Your computer’s built-in backup features will allow you to back up your files. When you connect your external drive, the Mac or Windows operating systems will automatically recognize your USB external drive. Your system will ask you if you want to use the external drive as a backup device. You will get an option to either mirror the entire drive or choose particular files to back up. When backing up for the first, it’s easier to simply mirror the entire drive. Once you back up all the existing data, you may back up only new or updated files in the future. If you’re using Windows 7, then Windows Backup will allow you to copy files. Windows 10 and 8 users have access to the File History feature. Mac users, on the other hand, can use Time Machine. These features can be used by connecting the drive to the computer for backup.

Windows’ Built-in Backup Tools
You can backup your data manually by copying them directly to an external hard drive. Another option is using Windows’ backup tools that are similar to online backup services. Windows allow its users to set up backup once and get automatic and continuous backups of their files. The backup utility of Windows 7 is known as Backup and Restore. Windows 8 has divided this backup tool into two parts: File History and a system image tool.

How To Backup Photos From A Mac To An External Hard Drive

The default option of Windows 7 will back up and Restore data once a month, while File History on Windows 8 works every hour. Windows also allow users to adjust their backup settings. This means that you can choose how often you need backup. The “Advanced settings” of Windows 8 and the “Change schedule” option in Windows 7 can be used to adjust how often you want the backup to run.

Now, let’s check out how to backup data to an external drive using Windows backup.
1. Get a backup USB external hard drive and plug it in the computer. If you don’t get a backup prompt, you can just go to the Start Menu, Search for “backup” in Windows to find the backup tool, and click on “Backup and Restore.” To start the process, click on the “Set up backup” link in Backup and Restore. If you’re using Windows 8, you can simply search for “backup” on the start screen and then choose “Save backup copies of your files with File History.” Now select the “Turn on” button in File History.

2. The next step is to choose the location for your backups. Since you’ve already connected a USB drive, Windows will automatically recognize the connected drive. Now you need to select the backup external drive. Windows 7 users should click the “Save on a network…” button to choose a specific drive, while for Windows 8, click on the “Select drive” link in the menu at the left.

3. Finally, a user needs to select the folders and files to back up. Windows users have the option to either allowWindows to perform backup or select their own folders. Unless you want to select only specific folders, you may allow Windows to choose. Your system will automatically create a system image and save the files in your libraries, desktop, and default Windows folders. The File History feature of Windows 8 will also automatically save files in your Desktop, Libraries, Contacts, and OneDrive folders. Once the needed data is backed up, you need to click the save your settings button, run the backup, and you’re done. Whenever you need to restore a lost file, go to the Start Menu, type backup, and select “Backup and Restore”.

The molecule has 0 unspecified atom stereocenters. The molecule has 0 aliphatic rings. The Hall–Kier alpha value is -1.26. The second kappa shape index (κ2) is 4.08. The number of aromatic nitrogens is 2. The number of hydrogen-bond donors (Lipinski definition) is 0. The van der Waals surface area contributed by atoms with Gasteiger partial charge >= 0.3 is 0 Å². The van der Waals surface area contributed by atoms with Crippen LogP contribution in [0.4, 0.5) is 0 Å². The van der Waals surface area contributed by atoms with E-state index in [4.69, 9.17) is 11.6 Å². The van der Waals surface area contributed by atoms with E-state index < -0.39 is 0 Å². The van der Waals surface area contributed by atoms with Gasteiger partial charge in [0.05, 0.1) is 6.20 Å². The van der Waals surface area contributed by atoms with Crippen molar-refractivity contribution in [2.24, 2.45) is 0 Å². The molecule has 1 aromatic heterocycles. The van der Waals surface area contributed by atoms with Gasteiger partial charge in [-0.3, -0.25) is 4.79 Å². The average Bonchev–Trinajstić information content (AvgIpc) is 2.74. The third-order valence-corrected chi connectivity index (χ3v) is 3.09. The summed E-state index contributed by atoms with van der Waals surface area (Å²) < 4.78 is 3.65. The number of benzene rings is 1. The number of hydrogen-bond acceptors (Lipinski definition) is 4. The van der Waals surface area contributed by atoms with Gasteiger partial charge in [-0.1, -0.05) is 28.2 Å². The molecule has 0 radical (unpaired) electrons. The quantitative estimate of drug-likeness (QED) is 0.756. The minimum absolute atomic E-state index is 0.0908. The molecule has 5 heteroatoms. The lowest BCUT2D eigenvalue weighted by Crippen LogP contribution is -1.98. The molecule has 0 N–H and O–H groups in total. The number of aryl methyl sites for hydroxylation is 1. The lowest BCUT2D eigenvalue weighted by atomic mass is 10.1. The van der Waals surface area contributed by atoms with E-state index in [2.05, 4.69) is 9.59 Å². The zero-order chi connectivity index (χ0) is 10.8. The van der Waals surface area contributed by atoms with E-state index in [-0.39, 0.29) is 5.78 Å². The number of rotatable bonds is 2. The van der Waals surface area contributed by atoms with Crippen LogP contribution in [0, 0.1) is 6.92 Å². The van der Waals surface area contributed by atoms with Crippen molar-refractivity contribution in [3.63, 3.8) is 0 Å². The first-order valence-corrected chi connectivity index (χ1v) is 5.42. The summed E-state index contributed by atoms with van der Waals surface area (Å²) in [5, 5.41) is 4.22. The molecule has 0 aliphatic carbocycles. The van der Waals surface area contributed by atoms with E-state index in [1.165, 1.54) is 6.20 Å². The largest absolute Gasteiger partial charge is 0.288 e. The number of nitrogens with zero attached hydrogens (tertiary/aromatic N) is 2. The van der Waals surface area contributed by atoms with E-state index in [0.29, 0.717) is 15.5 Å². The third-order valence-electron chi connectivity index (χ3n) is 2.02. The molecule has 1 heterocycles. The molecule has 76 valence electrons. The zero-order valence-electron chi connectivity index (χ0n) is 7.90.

Mac Backup Utility
If you use a Mac, you can use Time Machine, which will run every hour and check for changes. The easy to use Time Machine is useful for backing up, as well as restoring files. This system automatically creates a backup of your entire hard drive when running.

To backup data from your hard drive to an external drive, plug in your drive. Your Mac system will ask you if you want to use that drive as a backup disk. Select the “Use as Backup Disk” option to start the backup process. In case your operating system does not prompt the backup option, then Mac users should go to System Preferences, open the Time Machine option, click on “Select Backup Disk” and choose the external drive. Keep your computer turned to take your first backup. To restore a file all you need to do is simply click on the Time Machine option and select “Enter Time Machine” to search through your old backups.

How to Create a Full-System Backup of Your Computer
The Windows backup tools are used to make copies of the most important data such as documents, photos, and videos. However, some users may also need a backup of other programs like system settings, applications, and all other files. In this case, users need to create a system image of their computer which is nothing but an exact copy of everything on your hard drive. This helps in restoring everything back to normal if the hard drive or entire computer crashes. However, unlike the Windows backup tools, system image backups can’t be scheduled for automatic backups. Also, it allows users to have only one system image on a drive at a time.

To create a complete backup of your hard drive, you need to first type “backup” in the search box and click on the “Create a system image” in Windows 7 and “System Image Backup” in Windows 8. Now select your backup external hard drive and click the “Start backup” button to create the system image.